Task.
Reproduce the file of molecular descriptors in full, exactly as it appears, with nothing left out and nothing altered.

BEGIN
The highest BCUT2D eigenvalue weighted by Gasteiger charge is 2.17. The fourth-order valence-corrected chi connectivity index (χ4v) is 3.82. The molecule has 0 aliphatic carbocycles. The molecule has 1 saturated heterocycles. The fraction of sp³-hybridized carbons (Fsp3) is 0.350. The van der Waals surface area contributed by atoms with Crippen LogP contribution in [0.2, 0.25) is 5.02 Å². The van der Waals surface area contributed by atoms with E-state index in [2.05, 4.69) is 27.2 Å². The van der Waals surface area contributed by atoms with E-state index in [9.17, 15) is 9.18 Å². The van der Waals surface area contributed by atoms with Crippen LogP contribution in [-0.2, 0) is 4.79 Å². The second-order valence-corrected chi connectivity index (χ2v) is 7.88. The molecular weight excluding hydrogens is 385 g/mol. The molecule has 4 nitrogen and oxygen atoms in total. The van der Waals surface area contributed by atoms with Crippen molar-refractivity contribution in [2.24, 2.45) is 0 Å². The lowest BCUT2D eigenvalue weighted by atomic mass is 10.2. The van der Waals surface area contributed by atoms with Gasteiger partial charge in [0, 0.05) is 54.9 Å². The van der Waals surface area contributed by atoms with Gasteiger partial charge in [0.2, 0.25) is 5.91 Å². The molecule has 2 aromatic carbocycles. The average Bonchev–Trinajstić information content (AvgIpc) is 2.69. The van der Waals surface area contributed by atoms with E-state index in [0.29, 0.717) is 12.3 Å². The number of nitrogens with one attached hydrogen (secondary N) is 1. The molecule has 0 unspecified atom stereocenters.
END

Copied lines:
The highest BCUT2D eigenvalue weighted by Gasteiger charge is 2.17. The fourth-order valence-corrected chi connectivity index (χ4v) is 3.82. The molecule has 0 aliphatic carbocycles. The molecule has 1 saturated heterocycles. The fraction of sp³-hybridized carbons (Fsp3) is 0.350. The van der Waals surface area contributed by atoms with Crippen LogP contribution in [0.2, 0.25) is 5.02 Å². The van der Waals surface area contributed by atoms with E-state index in [2.05, 4.69) is 27.2 Å². The van der Waals surface area contributed by atoms with E-state index in [9.17, 15) is 9.18 Å². The van der Waals surface area contributed by atoms with Crippen LogP contribution in [-0.2, 0) is 4.79 Å². The second-order valence-corrected chi connectivity index (χ2v) is 7.88. The molecular weight excluding hydrogens is 385 g/mol. The molecule has 4 nitrogen and oxygen atoms in total. The van der Waals surface area contributed by atoms with Crippen molar-refractivity contribution in [2.24, 2.45) is 0 Å². The lowest BCUT2D eigenvalue weighted by atomic mass is 10.2. The van der Waals surface area contributed by atoms with Gasteiger partial charge in [0, 0.05) is 54.9 Å². The van der Waals surface area contributed by atoms with Gasteiger partial charge in [0.2, 0.25) is 5.91 Å². The molecule has 2 aromatic carbocycles. The average Bonchev–Trinajstić information content (AvgIpc) is 2.69. The van der Waals surface area contributed by atoms with E-state index in [0.29, 0.717) is 12.3 Å². The number of nitrogens with one attached hydrogen (secondary N) is 1. The molecule has 0 unspecified atom stereocenters.